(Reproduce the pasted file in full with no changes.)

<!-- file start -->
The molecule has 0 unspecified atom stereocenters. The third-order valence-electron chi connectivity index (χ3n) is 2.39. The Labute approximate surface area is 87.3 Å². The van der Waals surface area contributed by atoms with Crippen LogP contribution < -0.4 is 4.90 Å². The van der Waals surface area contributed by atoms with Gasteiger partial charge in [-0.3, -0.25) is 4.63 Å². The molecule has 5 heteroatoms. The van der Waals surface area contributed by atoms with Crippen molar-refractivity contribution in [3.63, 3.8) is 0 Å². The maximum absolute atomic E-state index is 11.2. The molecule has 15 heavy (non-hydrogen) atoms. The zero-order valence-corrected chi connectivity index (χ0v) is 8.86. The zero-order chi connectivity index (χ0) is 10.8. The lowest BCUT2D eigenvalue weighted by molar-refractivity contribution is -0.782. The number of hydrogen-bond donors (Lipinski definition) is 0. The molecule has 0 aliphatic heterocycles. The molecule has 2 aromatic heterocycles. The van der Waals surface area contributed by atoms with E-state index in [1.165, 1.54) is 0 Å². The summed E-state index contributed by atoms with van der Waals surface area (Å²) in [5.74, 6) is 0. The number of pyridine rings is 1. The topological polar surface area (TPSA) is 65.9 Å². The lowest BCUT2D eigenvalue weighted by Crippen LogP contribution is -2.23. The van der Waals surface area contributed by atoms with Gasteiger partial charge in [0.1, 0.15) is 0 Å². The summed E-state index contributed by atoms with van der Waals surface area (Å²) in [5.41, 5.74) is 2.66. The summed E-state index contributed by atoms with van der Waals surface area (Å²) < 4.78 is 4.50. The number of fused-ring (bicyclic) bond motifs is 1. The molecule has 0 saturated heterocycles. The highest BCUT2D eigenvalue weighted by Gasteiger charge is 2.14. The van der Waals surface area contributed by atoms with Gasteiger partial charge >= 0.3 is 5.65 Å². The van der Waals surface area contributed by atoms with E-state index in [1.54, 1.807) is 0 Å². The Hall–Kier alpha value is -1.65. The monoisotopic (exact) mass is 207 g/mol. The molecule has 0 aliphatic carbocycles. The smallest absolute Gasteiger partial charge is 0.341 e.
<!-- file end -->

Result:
The molecule has 0 unspecified atom stereocenters. The third-order valence-electron chi connectivity index (χ3n) is 2.39. The Labute approximate surface area is 87.3 Å². The van der Waals surface area contributed by atoms with Crippen LogP contribution < -0.4 is 4.90 Å². The van der Waals surface area contributed by atoms with Gasteiger partial charge in [-0.3, -0.25) is 4.63 Å². The molecule has 5 heteroatoms. The van der Waals surface area contributed by atoms with Crippen molar-refractivity contribution in [3.63, 3.8) is 0 Å². The maximum absolute atomic E-state index is 11.2. The molecule has 15 heavy (non-hydrogen) atoms. The zero-order valence-corrected chi connectivity index (χ0v) is 8.86. The zero-order chi connectivity index (χ0) is 10.8. The lowest BCUT2D eigenvalue weighted by molar-refractivity contribution is -0.782. The number of hydrogen-bond donors (Lipinski definition) is 0. The molecule has 0 aliphatic heterocycles. The molecule has 2 aromatic heterocycles. The van der Waals surface area contributed by atoms with E-state index in [1.165, 1.54) is 0 Å². The summed E-state index contributed by atoms with van der Waals surface area (Å²) in [5.74, 6) is 0. The number of pyridine rings is 1. The topological polar surface area (TPSA) is 65.9 Å². The lowest BCUT2D eigenvalue weighted by Crippen LogP contribution is -2.23. The van der Waals surface area contributed by atoms with Gasteiger partial charge in [0.1, 0.15) is 0 Å². The summed E-state index contributed by atoms with van der Waals surface area (Å²) in [5.41, 5.74) is 2.66. The summed E-state index contributed by atoms with van der Waals surface area (Å²) < 4.78 is 4.50. The number of fused-ring (bicyclic) bond motifs is 1. The molecule has 0 saturated heterocycles. The highest BCUT2D eigenvalue weighted by Gasteiger charge is 2.14. The van der Waals surface area contributed by atoms with Gasteiger partial charge >= 0.3 is 5.65 Å². The van der Waals surface area contributed by atoms with E-state index in [1.54, 1.807) is 0 Å². The Hall–Kier alpha value is -1.65. The monoisotopic (exact) mass is 207 g/mol. The molecule has 0 aliphatic carbocycles. The smallest absolute Gasteiger partial charge is 0.341 e.